Furthermore, despite the fact that the vision did well by identifying some fundamental constraints (weak institutions and epileptic power supply) to growth and tackling them, little progress has been seen in this regard. Nigeria’s institutions have remained weak and largely corrupt. Its corruption perceptions index (CPI) has only improved slightly in the six years following 2010. In 2010, Nigeria’s CPI was 24 points (out of 100 - the closer to 0, the more corrupt) while it was 28 in 2016.  

Similarly, the country’s rank in terms of en-forcing contract deteriorated. The index, reported by the World Bank, measures time and cost to re-solve a commercial dispute and the quality of judicial processes. Nigeria’s rank has declined from 90th (out of 181 economies in 2008) to 96th (out of 190 economies in 2017).  

This suggests persistent weakness in the country’s institutions. In the same vein, there has been no significant improvement in the country’s power situation. On the average, on grid power supply was approximately 3,608MWh/hour in 2017. As at 2011, it was about 3,500MWh/hour. Meanwhile, the country’s population has grown faster by approximately 17.3% between 2010 and 2016. 
 

Prospects - Vision 20:2020 vis–a-vis ERGP  

Nigeria has had two different administrations since the adoption of Vision 20:2020, each having its own economic growth plan. Under President Jonathan the Transformation Agenda was the focus. With President Buhari, it is the Economic Recovery and Growth Plan (ERGP) and the focus seems to be squarely on the ERGP as opposed to the Vision 20:2020.  

However, it is noteworthy that the three plans have been predominantly based on the bedrock of driving economic expansion and an inclusive growth i.e. growth that advances equitable opportunities for every section of the society.  

Given a similar objective by the ERGP which is currently running, the implementation of the necessary reforms by the present administration could still lead to an achievement of the vision 20:2020 objectives. The ERGP is focused on achieving economic growth, but without the aim of placing the country among the largest 20 economies in the world.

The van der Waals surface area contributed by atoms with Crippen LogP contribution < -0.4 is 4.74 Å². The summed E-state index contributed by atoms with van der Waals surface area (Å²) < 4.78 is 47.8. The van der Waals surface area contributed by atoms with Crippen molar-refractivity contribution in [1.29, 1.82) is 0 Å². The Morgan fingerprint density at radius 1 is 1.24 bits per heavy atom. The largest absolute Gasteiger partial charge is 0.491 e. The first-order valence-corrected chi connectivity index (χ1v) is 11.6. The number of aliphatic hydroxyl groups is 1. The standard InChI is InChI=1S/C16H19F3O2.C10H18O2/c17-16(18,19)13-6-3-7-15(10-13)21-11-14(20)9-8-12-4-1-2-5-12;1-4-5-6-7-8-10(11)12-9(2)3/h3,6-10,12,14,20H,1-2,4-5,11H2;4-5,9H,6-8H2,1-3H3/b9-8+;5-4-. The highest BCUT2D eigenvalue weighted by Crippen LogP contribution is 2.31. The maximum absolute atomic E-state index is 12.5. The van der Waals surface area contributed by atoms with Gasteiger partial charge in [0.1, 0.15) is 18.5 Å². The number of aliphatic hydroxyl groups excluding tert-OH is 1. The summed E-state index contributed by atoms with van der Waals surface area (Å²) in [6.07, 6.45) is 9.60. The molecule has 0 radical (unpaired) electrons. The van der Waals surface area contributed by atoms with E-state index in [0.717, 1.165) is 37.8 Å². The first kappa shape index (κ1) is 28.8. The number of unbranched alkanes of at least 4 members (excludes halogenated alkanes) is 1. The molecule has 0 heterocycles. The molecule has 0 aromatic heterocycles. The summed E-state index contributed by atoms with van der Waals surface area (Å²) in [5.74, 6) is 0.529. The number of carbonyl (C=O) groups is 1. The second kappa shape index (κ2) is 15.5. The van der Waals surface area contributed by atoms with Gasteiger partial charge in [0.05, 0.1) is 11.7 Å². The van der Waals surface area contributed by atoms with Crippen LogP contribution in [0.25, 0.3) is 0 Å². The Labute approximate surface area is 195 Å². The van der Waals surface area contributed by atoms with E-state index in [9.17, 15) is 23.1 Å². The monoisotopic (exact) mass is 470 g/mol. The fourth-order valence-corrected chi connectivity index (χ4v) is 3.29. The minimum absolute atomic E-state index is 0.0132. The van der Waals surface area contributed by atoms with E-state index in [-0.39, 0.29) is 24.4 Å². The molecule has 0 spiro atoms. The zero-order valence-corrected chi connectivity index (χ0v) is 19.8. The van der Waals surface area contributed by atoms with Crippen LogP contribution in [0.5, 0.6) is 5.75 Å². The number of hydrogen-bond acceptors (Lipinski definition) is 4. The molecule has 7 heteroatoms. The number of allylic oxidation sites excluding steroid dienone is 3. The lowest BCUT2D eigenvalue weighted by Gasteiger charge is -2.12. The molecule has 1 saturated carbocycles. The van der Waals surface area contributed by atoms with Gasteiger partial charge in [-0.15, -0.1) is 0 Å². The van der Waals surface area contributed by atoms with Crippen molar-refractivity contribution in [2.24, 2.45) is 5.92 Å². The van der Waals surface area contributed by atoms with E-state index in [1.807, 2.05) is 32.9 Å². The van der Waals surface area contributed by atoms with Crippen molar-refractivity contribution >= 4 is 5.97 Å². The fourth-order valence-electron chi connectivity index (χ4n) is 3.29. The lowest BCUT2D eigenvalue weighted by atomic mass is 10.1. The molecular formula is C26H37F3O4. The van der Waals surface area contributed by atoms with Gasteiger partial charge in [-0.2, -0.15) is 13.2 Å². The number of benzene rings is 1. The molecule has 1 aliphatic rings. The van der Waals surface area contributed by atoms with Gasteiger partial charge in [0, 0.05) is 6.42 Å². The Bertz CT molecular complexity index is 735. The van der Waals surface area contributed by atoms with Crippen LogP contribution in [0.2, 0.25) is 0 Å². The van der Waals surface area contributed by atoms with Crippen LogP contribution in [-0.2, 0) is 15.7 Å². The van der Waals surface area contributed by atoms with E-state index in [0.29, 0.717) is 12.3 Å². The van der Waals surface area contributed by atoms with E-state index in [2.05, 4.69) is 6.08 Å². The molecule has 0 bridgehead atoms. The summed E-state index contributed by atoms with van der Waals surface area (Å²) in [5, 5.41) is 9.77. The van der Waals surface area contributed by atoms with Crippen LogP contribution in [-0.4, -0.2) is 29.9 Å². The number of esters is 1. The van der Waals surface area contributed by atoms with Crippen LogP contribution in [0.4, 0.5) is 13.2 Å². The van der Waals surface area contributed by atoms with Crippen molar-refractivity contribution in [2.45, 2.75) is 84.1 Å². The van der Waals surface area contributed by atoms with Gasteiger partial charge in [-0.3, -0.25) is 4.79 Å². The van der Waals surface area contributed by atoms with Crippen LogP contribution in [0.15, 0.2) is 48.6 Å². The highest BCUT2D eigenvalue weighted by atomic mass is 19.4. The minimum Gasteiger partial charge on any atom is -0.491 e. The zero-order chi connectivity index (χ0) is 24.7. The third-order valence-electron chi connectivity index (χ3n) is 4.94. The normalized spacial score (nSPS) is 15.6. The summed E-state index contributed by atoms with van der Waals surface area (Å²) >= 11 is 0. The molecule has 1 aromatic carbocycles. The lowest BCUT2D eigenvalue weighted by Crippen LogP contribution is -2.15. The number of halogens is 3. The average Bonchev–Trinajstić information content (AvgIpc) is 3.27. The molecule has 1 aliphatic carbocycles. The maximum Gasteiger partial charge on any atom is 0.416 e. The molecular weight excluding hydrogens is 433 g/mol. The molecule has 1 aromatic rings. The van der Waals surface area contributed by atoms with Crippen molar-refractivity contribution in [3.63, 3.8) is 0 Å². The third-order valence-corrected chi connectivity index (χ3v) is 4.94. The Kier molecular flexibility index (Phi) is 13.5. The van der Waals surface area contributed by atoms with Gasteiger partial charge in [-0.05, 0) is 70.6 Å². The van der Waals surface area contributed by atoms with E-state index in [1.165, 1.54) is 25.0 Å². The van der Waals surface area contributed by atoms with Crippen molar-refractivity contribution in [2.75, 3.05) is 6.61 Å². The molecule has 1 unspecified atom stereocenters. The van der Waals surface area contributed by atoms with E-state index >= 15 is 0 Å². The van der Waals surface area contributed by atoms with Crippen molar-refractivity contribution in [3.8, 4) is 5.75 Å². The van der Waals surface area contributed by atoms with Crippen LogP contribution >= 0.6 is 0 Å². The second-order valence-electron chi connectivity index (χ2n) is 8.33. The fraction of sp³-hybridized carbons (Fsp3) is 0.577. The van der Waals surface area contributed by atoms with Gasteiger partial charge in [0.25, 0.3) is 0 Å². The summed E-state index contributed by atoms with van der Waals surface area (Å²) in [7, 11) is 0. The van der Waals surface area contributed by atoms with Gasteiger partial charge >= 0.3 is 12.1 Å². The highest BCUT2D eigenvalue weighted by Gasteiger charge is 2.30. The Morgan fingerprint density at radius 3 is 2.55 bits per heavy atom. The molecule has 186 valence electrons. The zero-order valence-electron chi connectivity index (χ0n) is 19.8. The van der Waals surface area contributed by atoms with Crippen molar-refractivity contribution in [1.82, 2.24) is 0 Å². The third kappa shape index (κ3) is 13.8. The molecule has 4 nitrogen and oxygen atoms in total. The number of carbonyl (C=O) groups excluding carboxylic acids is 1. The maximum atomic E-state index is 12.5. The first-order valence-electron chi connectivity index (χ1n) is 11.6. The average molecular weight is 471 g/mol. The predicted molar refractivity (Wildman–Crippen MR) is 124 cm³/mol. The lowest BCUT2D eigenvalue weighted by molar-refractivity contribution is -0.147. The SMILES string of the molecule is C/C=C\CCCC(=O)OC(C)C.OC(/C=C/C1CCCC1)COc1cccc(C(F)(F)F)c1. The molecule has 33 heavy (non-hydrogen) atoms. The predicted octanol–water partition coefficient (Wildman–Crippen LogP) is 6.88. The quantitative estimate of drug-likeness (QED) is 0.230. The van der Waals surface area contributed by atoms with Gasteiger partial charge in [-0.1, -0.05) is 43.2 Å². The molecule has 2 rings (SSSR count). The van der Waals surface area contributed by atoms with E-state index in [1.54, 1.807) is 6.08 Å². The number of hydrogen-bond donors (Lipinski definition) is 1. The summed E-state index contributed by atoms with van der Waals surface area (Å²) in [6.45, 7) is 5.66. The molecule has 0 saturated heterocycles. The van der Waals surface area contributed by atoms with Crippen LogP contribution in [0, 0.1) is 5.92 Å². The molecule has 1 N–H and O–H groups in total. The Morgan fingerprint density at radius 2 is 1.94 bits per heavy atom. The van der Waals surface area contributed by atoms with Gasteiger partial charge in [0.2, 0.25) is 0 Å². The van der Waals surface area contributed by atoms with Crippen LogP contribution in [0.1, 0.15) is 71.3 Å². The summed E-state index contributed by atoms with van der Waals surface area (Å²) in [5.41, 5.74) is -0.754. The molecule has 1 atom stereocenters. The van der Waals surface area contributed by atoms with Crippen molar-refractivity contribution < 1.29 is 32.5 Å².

The necessary reforms might therefore lead the country to its desired position of being among the top 20 economies by 2020, with noticeable improvement in the living standard of its populace. 

To begin with, the current administration could harmonize the ERGP strategies with the Vision20:2020 objectives. One of the major objectives of the ERGP is to restore growth and diversify the economy. Strong growth (more than other economies above Nigeria on the GDP ranking) could help the country overtake others and get to the 20th position.  

In 2017, the Nigerian economy remained largely dependent on oil. The economy grew 1.4% in Q3’17, mainly underpinned by a 25.44% growth in oil output. The government would have to significantly in-crease its infrastructural spending to drive growth in other sectors such as agriculture and manufacturing. Higher spending on road, rail and power projects will stimulate investment in other sectors and drive their growth. For instance, an improved transport system will facilitate the distribution of goods and services reduce congestion and improve productivity. Increased infrastructure spending is crucial to support growth in the economy.  

The country’s budgetary allocation to capital projects has reduced to 28% in the proposed budget for 2018 compared to 29% in 2017 and 34% in 2010. The Senate, in the process of scrutinizing this appropriation bill would need to raise this significantly in order to support economic expansion and enhance living standards. In addition to a higher allocation, it is imperative that the budget is passed early to ensure timely implementation.